What is the reason to allow for anonymity in our web community?

Is it so that in case one makes a mistake they do not need to be embarrassed? In real life our Sages say (Avot 2:5) us: לא הביישן לומד "One who is embarrassed [to ask questions] will never learn". Indeed, scaring users away doesn't seem worthwhile for Mi Yodeya.

Is it so that one need not correct his own mistakes?! That doesn't seem like a value to promote on Mi Yodeya.

Is it to hide so that one can say unpopular ideas that he would be normally afraid to say because of repercussions? (That's not a bad reason sometimes!)

Is it to hide when not acting with good character in a Torah discussion? We'd much rather have users behaving appropriately when participating on Mi Yodeya.

In my experience on the web, anonymity has rarely been justified. It just gives people with self-esteem problems a tool to put others down in a drive-by style of shooting comments from the hip without properly thinking through the repercussions in real life of those comments.

(YS has made an excellent point regarding safety as the reason for anonymity so I will rephrase the question: If it is unsafe to let others know who you are and at the same time, remaining anonymous puts us in danger of doing bad things (even Torah prohibitions) such as slander, do we have the right within the bounds of Jewish Law to continue this "community"? Meaning, should a religious Jew participate in a site if the only way to have that site function is one which risks promoting slander? I think this question should be asked on an individual basis to one's individual rabbi.)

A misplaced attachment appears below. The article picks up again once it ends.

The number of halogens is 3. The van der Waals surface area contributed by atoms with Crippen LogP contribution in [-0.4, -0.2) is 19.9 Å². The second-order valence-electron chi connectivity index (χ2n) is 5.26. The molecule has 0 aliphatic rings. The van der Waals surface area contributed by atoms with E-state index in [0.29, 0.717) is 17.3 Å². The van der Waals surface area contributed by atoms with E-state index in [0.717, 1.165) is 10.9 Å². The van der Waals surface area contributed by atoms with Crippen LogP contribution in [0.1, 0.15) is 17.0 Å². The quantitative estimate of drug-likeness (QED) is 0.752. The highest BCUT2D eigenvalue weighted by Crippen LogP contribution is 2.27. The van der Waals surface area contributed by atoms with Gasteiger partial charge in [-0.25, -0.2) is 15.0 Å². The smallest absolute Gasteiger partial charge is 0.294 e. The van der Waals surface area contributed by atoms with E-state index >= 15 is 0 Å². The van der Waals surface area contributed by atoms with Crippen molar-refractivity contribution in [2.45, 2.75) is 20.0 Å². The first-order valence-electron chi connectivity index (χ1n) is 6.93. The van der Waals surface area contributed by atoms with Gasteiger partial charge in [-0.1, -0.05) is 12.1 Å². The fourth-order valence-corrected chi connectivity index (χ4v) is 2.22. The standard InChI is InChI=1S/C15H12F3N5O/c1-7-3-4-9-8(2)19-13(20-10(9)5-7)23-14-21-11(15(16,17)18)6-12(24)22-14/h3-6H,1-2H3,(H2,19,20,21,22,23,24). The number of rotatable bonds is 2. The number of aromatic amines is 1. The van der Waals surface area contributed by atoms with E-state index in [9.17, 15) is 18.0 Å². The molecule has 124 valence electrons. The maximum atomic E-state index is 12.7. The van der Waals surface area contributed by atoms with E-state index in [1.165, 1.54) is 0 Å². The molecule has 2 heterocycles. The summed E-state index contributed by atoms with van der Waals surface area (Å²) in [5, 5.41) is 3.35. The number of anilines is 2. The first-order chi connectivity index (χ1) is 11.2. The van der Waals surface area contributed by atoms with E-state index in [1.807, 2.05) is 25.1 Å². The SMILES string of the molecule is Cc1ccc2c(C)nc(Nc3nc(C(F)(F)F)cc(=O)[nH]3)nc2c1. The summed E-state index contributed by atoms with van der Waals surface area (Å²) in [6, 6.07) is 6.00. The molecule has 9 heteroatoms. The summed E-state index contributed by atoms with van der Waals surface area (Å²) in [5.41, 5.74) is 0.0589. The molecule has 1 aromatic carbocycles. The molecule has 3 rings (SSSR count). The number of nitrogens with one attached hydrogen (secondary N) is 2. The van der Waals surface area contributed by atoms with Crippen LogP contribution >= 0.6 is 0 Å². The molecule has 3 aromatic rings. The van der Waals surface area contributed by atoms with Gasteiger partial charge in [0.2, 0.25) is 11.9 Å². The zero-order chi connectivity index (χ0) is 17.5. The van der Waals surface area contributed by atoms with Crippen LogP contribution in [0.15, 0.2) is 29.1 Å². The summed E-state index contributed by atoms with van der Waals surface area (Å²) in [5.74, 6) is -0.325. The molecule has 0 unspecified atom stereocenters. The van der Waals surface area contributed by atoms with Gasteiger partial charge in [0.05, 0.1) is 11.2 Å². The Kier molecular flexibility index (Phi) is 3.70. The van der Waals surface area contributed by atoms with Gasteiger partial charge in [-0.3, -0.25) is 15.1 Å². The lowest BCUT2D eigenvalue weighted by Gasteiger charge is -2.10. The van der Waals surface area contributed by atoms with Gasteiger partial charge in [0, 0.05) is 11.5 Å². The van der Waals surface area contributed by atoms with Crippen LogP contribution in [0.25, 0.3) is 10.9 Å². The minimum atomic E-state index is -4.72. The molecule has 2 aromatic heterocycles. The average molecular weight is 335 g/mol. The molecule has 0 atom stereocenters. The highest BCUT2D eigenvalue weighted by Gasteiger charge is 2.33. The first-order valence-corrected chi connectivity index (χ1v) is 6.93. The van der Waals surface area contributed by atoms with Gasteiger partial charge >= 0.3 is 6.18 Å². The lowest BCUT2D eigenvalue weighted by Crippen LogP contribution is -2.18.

Here's an article that just came to my attention that is related to this question: http://www.nytimes.com/2010/04/12/technology/12comments.html


2 Answers 2


NOTE: The content below is partially obsolete. I wrote it when this was an SE 1.0 site that I administered autocratically. However, the arguments I present in favor of allowing anonymity remain valid. To contact the moderators, chat is the best forum.

Here's how I see it:

Possible benefits of allowing anonymity

  • It would be a great deal of work for me to prevent anonymity.
  • Such a major restriction on users, however it's implemented, would prevent many people from using mi.yodeya.

The above two factors are big enough for me that I would have to see a very strong argument for preventing anonymous participation to even seriously consider how to do it.

The following philosophical point is nearly as important to me as the practical ones above:

  • To underscore the point that if your argument is well-reasoned, founded properly in the sources, and well-presented, it really doesn't matter who you are in an informational (i.e. not for professional advice) forum like this one.

Here are some additional reasons that may be important to some users:

  • As you suggested, to allow people to express [globally or locally] unpopular ideas that they believe in without it affecting their real-world reputations.